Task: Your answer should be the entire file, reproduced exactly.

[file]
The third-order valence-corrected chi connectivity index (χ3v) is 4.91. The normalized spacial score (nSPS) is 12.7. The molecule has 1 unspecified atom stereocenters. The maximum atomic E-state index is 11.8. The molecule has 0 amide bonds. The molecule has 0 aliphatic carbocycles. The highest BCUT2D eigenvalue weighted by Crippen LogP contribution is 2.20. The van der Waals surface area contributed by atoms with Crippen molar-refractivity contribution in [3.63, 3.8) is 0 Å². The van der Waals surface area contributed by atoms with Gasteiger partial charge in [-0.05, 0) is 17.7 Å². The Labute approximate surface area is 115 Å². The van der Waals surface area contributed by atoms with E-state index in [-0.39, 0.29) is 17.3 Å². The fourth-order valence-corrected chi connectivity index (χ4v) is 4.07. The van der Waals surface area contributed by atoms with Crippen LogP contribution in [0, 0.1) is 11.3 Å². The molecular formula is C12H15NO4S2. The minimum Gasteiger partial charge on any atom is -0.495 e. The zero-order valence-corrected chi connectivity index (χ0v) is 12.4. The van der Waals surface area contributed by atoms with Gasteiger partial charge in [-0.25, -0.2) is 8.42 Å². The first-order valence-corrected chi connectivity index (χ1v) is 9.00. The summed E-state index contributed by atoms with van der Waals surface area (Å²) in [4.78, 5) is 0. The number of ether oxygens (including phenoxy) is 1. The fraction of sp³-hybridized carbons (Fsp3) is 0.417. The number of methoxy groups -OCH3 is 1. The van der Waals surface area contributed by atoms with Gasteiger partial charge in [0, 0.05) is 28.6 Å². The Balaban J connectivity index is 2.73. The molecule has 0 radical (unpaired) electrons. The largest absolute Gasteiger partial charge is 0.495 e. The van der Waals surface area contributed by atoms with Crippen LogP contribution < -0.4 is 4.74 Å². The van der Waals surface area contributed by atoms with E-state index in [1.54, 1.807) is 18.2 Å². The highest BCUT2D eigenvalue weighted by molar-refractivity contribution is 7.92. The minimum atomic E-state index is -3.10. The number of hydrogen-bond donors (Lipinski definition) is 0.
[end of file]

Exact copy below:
The third-order valence-corrected chi connectivity index (χ3v) is 4.91. The normalized spacial score (nSPS) is 12.7. The molecule has 1 unspecified atom stereocenters. The maximum atomic E-state index is 11.8. The molecule has 0 amide bonds. The molecule has 0 aliphatic carbocycles. The highest BCUT2D eigenvalue weighted by Crippen LogP contribution is 2.20. The van der Waals surface area contributed by atoms with Crippen molar-refractivity contribution in [3.63, 3.8) is 0 Å². The van der Waals surface area contributed by atoms with Gasteiger partial charge in [-0.05, 0) is 17.7 Å². The Labute approximate surface area is 115 Å². The van der Waals surface area contributed by atoms with E-state index in [-0.39, 0.29) is 17.3 Å². The fourth-order valence-corrected chi connectivity index (χ4v) is 4.07. The van der Waals surface area contributed by atoms with Crippen LogP contribution in [0, 0.1) is 11.3 Å². The molecular formula is C12H15NO4S2. The minimum Gasteiger partial charge on any atom is -0.495 e. The zero-order valence-corrected chi connectivity index (χ0v) is 12.4. The van der Waals surface area contributed by atoms with Gasteiger partial charge in [-0.25, -0.2) is 8.42 Å². The first-order valence-corrected chi connectivity index (χ1v) is 9.00. The summed E-state index contributed by atoms with van der Waals surface area (Å²) in [4.78, 5) is 0. The number of ether oxygens (including phenoxy) is 1. The fraction of sp³-hybridized carbons (Fsp3) is 0.417. The number of methoxy groups -OCH3 is 1. The van der Waals surface area contributed by atoms with Gasteiger partial charge in [0, 0.05) is 28.6 Å². The Balaban J connectivity index is 2.73. The molecule has 0 radical (unpaired) electrons. The largest absolute Gasteiger partial charge is 0.495 e. The van der Waals surface area contributed by atoms with Crippen LogP contribution < -0.4 is 4.74 Å². The van der Waals surface area contributed by atoms with E-state index in [1.54, 1.807) is 18.2 Å². The highest BCUT2D eigenvalue weighted by molar-refractivity contribution is 7.92. The minimum atomic E-state index is -3.10. The number of hydrogen-bond donors (Lipinski definition) is 0.